If you’re thinking about how to create a healthier workplace environment, consider going low-VOC.
Volatile organic compounds, or VOCs, are chemicals widely used as ingredients in products such as paint, building materials and furnishings, office equipment and cleaning supplies. Elevated levels of VOCs have been linked to eye and respiratory irritation, headaches, fatigue and other symptoms associated with sick building syndrome.
When our company, ISC International, began to plan an office redesign, we made the reduction of VOCs a priority. At the time, some low- and no-VOC materials were just coming onto the market. But today, with a growing emphasis on indoor air quality and environmentally-friendly business practices, the low-VOC market is going mainstream. Manufacturers are responding to consumer demand, making low-VOC materials more accessible than ever.
Low-VOC paint: EPA standards for low-VOC paints took effect in 1999 and today, more than a decade later, durable low-VOC and zero-VOC paints and finishes are widely available to both professional designers and do-it-yourselfers. When talking with a designer or shopping for paint, ask for it. In our redesign, we used Sherwin-Williams and Benjamin Moore low- and no-VOC products.
Flooring: Environmentally-friendly flooring materials and adhesives help to minimize indoor air pollution. Today, formaldehyde-free bamboo, cork and hardwood can all be laid without the use of solvent-based adhesives. In our office redesign, we used porcelain tile and natural fiber, wool-based Karastan carpet which emits little to no VOCs yet is still durable and strong. To see a full listing of eco-friendly options, the Carpet and Rug Institute’s Green Label and Green Label Plus certification program rates low-VOC carpets.
Furnishings: Many furniture manufacturers today are minimizing the VOCs used in paints, adhesives, finishes and pressed wood products. As part of our redesign, we purchased Knoll office chairs that are GREENGUARD certified. GREENGUARD is one of several independent organizations that now certifies office furnishings that meet environmental criteria. We also incorporated faux leather couches and chairs into our design; they contain no tanning compounds yet look and feel as luxurious as the real thing.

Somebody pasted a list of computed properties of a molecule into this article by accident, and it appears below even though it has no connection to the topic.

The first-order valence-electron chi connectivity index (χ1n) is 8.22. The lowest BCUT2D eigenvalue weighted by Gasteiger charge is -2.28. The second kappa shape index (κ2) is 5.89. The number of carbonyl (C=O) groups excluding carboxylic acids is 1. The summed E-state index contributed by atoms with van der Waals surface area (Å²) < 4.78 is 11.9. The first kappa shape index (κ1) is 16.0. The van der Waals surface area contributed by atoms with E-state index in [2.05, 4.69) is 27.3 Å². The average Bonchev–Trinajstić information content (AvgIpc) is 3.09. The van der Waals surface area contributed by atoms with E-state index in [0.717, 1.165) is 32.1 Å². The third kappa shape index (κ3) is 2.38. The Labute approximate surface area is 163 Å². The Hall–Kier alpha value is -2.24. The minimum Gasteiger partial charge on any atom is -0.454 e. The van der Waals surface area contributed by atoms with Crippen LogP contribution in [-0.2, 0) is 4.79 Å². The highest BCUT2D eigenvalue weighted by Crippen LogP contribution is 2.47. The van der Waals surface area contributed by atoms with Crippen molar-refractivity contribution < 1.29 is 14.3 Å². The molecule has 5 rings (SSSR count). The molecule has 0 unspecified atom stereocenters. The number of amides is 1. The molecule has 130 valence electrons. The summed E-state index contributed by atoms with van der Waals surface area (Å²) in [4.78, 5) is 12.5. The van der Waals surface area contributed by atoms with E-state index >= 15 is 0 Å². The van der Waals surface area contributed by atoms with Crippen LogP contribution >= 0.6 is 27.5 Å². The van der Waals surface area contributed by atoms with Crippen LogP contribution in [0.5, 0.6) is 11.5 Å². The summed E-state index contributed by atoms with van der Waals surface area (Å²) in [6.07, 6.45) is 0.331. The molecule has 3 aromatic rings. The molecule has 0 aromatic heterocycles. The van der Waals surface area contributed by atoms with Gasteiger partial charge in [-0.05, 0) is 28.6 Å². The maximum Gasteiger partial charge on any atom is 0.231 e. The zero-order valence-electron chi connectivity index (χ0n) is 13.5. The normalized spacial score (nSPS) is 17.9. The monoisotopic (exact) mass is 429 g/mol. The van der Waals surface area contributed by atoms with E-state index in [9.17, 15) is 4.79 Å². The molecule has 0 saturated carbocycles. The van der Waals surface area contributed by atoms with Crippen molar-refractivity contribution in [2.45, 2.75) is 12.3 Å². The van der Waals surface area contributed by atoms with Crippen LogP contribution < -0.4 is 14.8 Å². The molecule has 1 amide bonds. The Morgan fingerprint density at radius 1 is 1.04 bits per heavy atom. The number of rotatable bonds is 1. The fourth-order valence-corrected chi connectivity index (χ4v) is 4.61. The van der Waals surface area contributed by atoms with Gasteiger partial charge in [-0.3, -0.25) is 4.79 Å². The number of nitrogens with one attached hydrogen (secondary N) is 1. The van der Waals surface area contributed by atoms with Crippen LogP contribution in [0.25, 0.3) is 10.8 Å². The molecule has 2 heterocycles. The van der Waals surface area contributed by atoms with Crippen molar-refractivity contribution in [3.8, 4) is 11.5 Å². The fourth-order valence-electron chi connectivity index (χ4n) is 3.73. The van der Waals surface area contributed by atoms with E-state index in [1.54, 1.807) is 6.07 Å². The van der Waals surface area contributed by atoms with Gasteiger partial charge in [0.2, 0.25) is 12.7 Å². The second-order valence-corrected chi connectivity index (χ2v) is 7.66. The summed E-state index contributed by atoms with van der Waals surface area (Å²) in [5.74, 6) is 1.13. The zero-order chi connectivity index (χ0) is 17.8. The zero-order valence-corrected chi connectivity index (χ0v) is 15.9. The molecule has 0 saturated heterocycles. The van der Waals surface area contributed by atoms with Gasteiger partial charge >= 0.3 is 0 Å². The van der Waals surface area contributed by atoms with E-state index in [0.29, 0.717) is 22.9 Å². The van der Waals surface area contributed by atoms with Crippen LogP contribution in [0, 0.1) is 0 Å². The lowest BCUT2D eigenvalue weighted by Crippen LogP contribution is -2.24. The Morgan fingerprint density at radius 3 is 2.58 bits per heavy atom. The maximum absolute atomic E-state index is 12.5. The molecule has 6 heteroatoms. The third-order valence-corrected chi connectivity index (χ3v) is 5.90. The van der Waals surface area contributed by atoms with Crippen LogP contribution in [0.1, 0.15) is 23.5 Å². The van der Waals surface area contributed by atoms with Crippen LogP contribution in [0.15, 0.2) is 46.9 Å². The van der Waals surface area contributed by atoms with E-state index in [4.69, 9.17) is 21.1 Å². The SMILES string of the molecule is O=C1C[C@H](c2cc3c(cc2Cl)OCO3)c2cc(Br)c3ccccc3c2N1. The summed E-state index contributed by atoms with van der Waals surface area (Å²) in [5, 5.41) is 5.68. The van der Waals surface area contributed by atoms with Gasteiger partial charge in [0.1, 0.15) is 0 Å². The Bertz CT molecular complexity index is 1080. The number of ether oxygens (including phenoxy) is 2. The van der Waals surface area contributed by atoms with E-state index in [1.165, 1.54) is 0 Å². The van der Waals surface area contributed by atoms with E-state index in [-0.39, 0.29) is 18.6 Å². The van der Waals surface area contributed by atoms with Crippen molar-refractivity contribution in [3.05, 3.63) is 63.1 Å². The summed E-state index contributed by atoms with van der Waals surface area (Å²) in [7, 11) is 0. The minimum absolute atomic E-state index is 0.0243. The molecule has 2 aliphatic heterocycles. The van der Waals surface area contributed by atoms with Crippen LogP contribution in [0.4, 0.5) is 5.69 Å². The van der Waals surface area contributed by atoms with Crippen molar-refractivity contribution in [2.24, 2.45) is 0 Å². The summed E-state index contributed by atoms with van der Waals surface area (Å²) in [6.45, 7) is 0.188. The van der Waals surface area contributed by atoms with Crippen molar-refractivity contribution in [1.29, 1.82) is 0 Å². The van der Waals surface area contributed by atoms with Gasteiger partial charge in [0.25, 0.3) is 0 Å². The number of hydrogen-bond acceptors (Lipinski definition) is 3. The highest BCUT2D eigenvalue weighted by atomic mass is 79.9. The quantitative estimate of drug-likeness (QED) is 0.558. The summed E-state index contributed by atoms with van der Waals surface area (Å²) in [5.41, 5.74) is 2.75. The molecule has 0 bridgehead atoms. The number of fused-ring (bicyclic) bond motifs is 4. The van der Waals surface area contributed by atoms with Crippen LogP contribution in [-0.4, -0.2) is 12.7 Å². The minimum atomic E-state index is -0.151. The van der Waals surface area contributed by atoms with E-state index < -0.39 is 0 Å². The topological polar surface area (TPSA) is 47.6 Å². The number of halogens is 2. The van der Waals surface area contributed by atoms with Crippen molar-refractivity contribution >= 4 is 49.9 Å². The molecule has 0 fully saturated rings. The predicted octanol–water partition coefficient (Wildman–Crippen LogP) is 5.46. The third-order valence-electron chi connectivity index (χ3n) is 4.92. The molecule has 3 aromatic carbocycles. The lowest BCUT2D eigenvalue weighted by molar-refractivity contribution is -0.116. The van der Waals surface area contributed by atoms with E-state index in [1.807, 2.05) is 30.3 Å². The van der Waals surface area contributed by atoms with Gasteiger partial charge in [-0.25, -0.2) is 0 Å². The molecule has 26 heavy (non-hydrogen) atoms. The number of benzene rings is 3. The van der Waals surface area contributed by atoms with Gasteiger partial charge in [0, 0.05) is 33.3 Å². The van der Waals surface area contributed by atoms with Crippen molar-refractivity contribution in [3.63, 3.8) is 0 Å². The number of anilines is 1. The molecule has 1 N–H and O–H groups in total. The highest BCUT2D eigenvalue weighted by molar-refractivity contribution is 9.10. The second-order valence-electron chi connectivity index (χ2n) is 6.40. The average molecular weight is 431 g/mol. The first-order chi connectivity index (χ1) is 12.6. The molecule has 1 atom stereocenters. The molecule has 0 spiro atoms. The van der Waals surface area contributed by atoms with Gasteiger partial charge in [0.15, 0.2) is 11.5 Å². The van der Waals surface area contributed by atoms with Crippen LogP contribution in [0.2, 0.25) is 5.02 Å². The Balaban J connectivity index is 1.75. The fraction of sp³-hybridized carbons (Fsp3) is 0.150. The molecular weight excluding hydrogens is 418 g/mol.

By incorporating all of these elements into our company’s office redesign, we achieved two key objectives. First, when the project was complete, our employees were able to move into their new surroundings without experiencing any of the irritation, headaches or nausea that might have accompanied a traditional remodel. And secondly, we were able to build a healthy workplace without sacrificing aesthetics. High quality, low- and no-VOC products are becoming increasingly available, making it easier than ever for designers and building owners to reduce indoor air pollution and satisfy “green” corporate responsibility objectives in style.
David R. Meister is president of ISC International Ltd, a privately-held company that provides global messaging services such as OCR fax, text message broadcasting and telex services to businesses around the world including five of the top 10 businesses in the Fortune 500.